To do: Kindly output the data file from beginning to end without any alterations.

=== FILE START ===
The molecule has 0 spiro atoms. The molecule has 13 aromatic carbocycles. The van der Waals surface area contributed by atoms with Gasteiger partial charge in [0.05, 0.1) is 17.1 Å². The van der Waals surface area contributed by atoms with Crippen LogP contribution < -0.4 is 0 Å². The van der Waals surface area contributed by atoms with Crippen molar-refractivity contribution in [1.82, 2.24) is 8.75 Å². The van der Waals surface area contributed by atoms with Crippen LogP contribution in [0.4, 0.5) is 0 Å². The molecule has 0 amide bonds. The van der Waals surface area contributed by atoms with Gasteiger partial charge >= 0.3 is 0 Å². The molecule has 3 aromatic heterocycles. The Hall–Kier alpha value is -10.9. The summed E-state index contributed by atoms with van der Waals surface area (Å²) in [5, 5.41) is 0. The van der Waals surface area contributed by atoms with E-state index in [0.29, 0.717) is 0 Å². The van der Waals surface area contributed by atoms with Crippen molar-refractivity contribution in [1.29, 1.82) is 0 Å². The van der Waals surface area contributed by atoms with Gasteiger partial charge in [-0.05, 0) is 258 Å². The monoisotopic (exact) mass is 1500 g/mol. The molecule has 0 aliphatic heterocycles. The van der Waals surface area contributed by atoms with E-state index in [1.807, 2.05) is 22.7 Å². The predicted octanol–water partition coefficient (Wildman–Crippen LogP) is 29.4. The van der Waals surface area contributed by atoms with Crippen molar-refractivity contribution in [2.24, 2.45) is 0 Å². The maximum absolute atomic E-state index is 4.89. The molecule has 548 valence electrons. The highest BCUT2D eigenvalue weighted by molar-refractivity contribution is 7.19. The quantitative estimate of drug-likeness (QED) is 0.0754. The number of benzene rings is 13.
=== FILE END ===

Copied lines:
The molecule has 0 spiro atoms. The molecule has 13 aromatic carbocycles. The van der Waals surface area contributed by atoms with Gasteiger partial charge in [0.05, 0.1) is 17.1 Å². The van der Waals surface area contributed by atoms with Crippen LogP contribution < -0.4 is 0 Å². The van der Waals surface area contributed by atoms with Crippen molar-refractivity contribution in [1.82, 2.24) is 8.75 Å². The van der Waals surface area contributed by atoms with Crippen LogP contribution in [0.4, 0.5) is 0 Å². The molecule has 0 amide bonds. The van der Waals surface area contributed by atoms with Gasteiger partial charge >= 0.3 is 0 Å². The molecule has 3 aromatic heterocycles. The Hall–Kier alpha value is -10.9. The summed E-state index contributed by atoms with van der Waals surface area (Å²) in [5, 5.41) is 0. The van der Waals surface area contributed by atoms with E-state index in [0.29, 0.717) is 0 Å². The van der Waals surface area contributed by atoms with Crippen molar-refractivity contribution in [1.29, 1.82) is 0 Å². The van der Waals surface area contributed by atoms with Gasteiger partial charge in [-0.05, 0) is 258 Å². The monoisotopic (exact) mass is 1500 g/mol. The molecule has 0 aliphatic heterocycles. The van der Waals surface area contributed by atoms with E-state index in [1.807, 2.05) is 22.7 Å². The predicted octanol–water partition coefficient (Wildman–Crippen LogP) is 29.4. The van der Waals surface area contributed by atoms with Crippen molar-refractivity contribution in [2.24, 2.45) is 0 Å². The maximum absolute atomic E-state index is 4.89. The molecule has 548 valence electrons. The highest BCUT2D eigenvalue weighted by molar-refractivity contribution is 7.19. The quantitative estimate of drug-likeness (QED) is 0.0754. The number of benzene rings is 13.